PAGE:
The Turning Point of Growing Older

I am not sure when I passed this point, but now I am sure I have passed the point where my body has attained its peak vigor, and that the future will only bring bodily decline. I still pass as very young – some people still think I’m a teenager when they first see me – but my body does not feel as young as it used to. My body today certainly does not feel like my teenage body, even if some people think I look like a teenager on the outside.

I still feel very youthful in my body – much more youthful than I will feel in the future, I am sure – but I am also aware of accumulated wear and tear in a way I was not before, and instead of feeling ‘eh, it will probably go away’ I feel ‘oh well, it will probably just get worse’. I suppose there are lifestyle factors which, if changed, could make me feel more vigorous, but that’s the thing – if all else stays constant, my body is now in (currently slow) decline.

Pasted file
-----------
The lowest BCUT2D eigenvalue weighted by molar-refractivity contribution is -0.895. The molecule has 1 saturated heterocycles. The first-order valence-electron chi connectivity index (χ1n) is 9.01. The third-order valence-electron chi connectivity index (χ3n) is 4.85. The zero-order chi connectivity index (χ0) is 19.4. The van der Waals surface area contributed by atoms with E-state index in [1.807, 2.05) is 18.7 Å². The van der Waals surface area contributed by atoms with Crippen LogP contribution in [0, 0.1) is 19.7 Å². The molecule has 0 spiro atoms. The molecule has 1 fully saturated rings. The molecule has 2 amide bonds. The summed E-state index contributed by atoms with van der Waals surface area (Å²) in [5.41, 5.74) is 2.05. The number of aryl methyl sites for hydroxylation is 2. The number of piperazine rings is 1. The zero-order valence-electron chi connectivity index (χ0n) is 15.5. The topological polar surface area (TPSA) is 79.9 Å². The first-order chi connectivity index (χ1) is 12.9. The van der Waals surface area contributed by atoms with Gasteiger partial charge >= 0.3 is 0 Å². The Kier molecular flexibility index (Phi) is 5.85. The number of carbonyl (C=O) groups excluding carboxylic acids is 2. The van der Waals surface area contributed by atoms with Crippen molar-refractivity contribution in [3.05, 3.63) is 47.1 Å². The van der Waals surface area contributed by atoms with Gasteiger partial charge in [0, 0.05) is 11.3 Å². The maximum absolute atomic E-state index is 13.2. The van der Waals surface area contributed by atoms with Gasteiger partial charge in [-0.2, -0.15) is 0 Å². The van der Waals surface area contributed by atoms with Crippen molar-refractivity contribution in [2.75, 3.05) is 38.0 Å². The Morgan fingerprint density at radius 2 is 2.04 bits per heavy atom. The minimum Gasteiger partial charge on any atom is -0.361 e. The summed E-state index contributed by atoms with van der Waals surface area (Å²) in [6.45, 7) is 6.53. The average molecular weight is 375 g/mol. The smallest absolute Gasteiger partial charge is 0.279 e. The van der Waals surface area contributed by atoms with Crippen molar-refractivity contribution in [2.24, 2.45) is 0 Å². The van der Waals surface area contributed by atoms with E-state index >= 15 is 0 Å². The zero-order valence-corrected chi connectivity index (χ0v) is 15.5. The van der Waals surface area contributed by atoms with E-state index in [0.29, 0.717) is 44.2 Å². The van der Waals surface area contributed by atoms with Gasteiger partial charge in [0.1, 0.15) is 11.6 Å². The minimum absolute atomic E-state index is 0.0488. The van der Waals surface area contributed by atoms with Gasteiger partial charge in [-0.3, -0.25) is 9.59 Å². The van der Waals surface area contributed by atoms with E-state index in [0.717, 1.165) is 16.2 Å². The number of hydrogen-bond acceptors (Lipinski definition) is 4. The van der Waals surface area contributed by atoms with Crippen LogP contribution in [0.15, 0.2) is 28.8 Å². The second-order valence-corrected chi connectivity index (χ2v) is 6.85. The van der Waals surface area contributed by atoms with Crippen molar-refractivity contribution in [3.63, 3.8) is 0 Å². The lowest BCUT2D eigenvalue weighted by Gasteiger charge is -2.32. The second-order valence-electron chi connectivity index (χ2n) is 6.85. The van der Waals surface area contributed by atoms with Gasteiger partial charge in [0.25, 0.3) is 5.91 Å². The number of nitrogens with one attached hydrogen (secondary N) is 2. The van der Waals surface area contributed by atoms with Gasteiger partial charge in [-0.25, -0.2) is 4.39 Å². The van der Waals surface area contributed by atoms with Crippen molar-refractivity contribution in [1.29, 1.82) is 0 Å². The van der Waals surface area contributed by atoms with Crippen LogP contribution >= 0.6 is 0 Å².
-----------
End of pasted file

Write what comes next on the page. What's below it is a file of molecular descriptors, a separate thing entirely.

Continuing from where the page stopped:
It is like when my father says that he is ‘old’. He’s passed the point where he can convince himself that he is middle-aged – he identifies as old now. He’s still in good health – in fact, it’s probably partially thanks to his genes that I still look so young (my father has also looked far younger than his chronological age for most of his life).

It’s a reminder that life is short, and that I better do important things now, while I am still alive.

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4 thoughts on “The Turning Point of Growing Older

  1. Yeah-ish. I’m procrastiating on getting new glasses, as I’m vaguely afraid the verdict’s gonna be bifocals. At 35. Grah.

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